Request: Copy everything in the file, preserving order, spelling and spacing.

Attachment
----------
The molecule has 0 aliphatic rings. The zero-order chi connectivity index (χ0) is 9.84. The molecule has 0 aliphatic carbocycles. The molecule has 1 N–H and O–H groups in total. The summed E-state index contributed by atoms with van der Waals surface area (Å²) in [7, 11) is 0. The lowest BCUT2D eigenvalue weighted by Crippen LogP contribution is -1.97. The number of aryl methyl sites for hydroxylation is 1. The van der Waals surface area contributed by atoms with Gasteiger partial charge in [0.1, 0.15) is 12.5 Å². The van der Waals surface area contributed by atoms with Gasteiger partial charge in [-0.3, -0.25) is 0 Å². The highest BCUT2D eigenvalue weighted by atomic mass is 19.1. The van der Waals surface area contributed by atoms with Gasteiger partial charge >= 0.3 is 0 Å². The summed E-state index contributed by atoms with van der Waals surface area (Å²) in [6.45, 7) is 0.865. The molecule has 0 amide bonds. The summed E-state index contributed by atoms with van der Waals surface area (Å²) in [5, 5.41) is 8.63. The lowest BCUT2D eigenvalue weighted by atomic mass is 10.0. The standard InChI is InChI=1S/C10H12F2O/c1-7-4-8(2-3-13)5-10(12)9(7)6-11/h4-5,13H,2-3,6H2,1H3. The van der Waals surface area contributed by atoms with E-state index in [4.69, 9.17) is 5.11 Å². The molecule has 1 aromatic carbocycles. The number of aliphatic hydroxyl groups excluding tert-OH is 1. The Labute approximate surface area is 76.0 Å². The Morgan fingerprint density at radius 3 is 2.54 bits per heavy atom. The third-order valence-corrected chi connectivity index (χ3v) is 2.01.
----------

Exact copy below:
The molecule has 0 aliphatic rings. The zero-order chi connectivity index (χ0) is 9.84. The molecule has 0 aliphatic carbocycles. The molecule has 1 N–H and O–H groups in total. The summed E-state index contributed by atoms with van der Waals surface area (Å²) in [7, 11) is 0. The lowest BCUT2D eigenvalue weighted by Crippen LogP contribution is -1.97. The number of aryl methyl sites for hydroxylation is 1. The van der Waals surface area contributed by atoms with Gasteiger partial charge in [0.1, 0.15) is 12.5 Å². The van der Waals surface area contributed by atoms with Gasteiger partial charge in [-0.3, -0.25) is 0 Å². The highest BCUT2D eigenvalue weighted by atomic mass is 19.1. The van der Waals surface area contributed by atoms with Gasteiger partial charge >= 0.3 is 0 Å². The summed E-state index contributed by atoms with van der Waals surface area (Å²) in [6.45, 7) is 0.865. The molecule has 0 amide bonds. The summed E-state index contributed by atoms with van der Waals surface area (Å²) in [5, 5.41) is 8.63. The lowest BCUT2D eigenvalue weighted by atomic mass is 10.0. The standard InChI is InChI=1S/C10H12F2O/c1-7-4-8(2-3-13)5-10(12)9(7)6-11/h4-5,13H,2-3,6H2,1H3. The van der Waals surface area contributed by atoms with E-state index in [4.69, 9.17) is 5.11 Å². The molecule has 1 aromatic carbocycles. The number of aliphatic hydroxyl groups excluding tert-OH is 1. The Labute approximate surface area is 76.0 Å². The Morgan fingerprint density at radius 3 is 2.54 bits per heavy atom. The third-order valence-corrected chi connectivity index (χ3v) is 2.01.